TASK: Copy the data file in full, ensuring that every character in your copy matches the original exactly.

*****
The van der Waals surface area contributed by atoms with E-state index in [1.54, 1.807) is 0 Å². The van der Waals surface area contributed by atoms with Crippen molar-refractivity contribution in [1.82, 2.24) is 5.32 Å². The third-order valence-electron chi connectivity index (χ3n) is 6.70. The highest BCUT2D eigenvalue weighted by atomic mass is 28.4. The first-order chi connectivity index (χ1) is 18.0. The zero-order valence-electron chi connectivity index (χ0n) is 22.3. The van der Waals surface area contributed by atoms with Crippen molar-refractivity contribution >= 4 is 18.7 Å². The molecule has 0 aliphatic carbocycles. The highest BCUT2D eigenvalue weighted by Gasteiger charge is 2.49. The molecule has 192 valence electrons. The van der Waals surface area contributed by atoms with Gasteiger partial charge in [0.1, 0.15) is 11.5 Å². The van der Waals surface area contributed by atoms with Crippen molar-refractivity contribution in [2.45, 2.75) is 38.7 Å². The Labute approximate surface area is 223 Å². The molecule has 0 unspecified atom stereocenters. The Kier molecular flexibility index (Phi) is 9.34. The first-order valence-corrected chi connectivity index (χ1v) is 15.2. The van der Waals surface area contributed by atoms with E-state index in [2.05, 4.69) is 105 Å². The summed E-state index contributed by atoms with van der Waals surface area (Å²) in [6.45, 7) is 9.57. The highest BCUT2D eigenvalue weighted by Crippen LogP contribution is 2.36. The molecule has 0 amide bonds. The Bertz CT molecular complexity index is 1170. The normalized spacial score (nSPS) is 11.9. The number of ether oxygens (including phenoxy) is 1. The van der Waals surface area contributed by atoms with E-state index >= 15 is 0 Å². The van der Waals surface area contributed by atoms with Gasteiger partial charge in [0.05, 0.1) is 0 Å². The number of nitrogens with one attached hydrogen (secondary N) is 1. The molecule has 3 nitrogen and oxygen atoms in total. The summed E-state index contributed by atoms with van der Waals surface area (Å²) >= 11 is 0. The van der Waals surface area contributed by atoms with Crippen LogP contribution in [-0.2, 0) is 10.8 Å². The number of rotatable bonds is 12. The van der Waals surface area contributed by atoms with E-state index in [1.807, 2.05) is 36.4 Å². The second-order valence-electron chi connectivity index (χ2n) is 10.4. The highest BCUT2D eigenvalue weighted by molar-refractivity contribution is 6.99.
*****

The van der Waals surface area contributed by atoms with E-state index in [1.54, 1.807) is 0 Å². The van der Waals surface area contributed by atoms with Crippen molar-refractivity contribution in [1.82, 2.24) is 5.32 Å². The third-order valence-electron chi connectivity index (χ3n) is 6.70. The highest BCUT2D eigenvalue weighted by atomic mass is 28.4. The first-order chi connectivity index (χ1) is 18.0. The zero-order valence-electron chi connectivity index (χ0n) is 22.3. The van der Waals surface area contributed by atoms with Crippen molar-refractivity contribution >= 4 is 18.7 Å². The molecule has 0 aliphatic carbocycles. The highest BCUT2D eigenvalue weighted by Gasteiger charge is 2.49. The molecule has 192 valence electrons. The van der Waals surface area contributed by atoms with Gasteiger partial charge in [0.1, 0.15) is 11.5 Å². The van der Waals surface area contributed by atoms with Crippen molar-refractivity contribution in [2.45, 2.75) is 38.7 Å². The Labute approximate surface area is 223 Å². The molecule has 0 unspecified atom stereocenters. The Kier molecular flexibility index (Phi) is 9.34. The first-order valence-corrected chi connectivity index (χ1v) is 15.2. The van der Waals surface area contributed by atoms with E-state index in [2.05, 4.69) is 105 Å². The summed E-state index contributed by atoms with van der Waals surface area (Å²) in [6.45, 7) is 9.57. The highest BCUT2D eigenvalue weighted by Crippen LogP contribution is 2.36. The molecule has 0 amide bonds. The Bertz CT molecular complexity index is 1170. The normalized spacial score (nSPS) is 11.9. The number of ether oxygens (including phenoxy) is 1. The van der Waals surface area contributed by atoms with E-state index >= 15 is 0 Å². The van der Waals surface area contributed by atoms with Gasteiger partial charge in [0.05, 0.1) is 0 Å². The number of nitrogens with one attached hydrogen (secondary N) is 1. The molecule has 3 nitrogen and oxygen atoms in total. The summed E-state index contributed by atoms with van der Waals surface area (Å²) >= 11 is 0. The van der Waals surface area contributed by atoms with Crippen LogP contribution in [-0.2, 0) is 10.8 Å². The number of rotatable bonds is 12. The van der Waals surface area contributed by atoms with E-state index in [1.807, 2.05) is 36.4 Å². The second-order valence-electron chi connectivity index (χ2n) is 10.4. The highest BCUT2D eigenvalue weighted by molar-refractivity contribution is 6.99.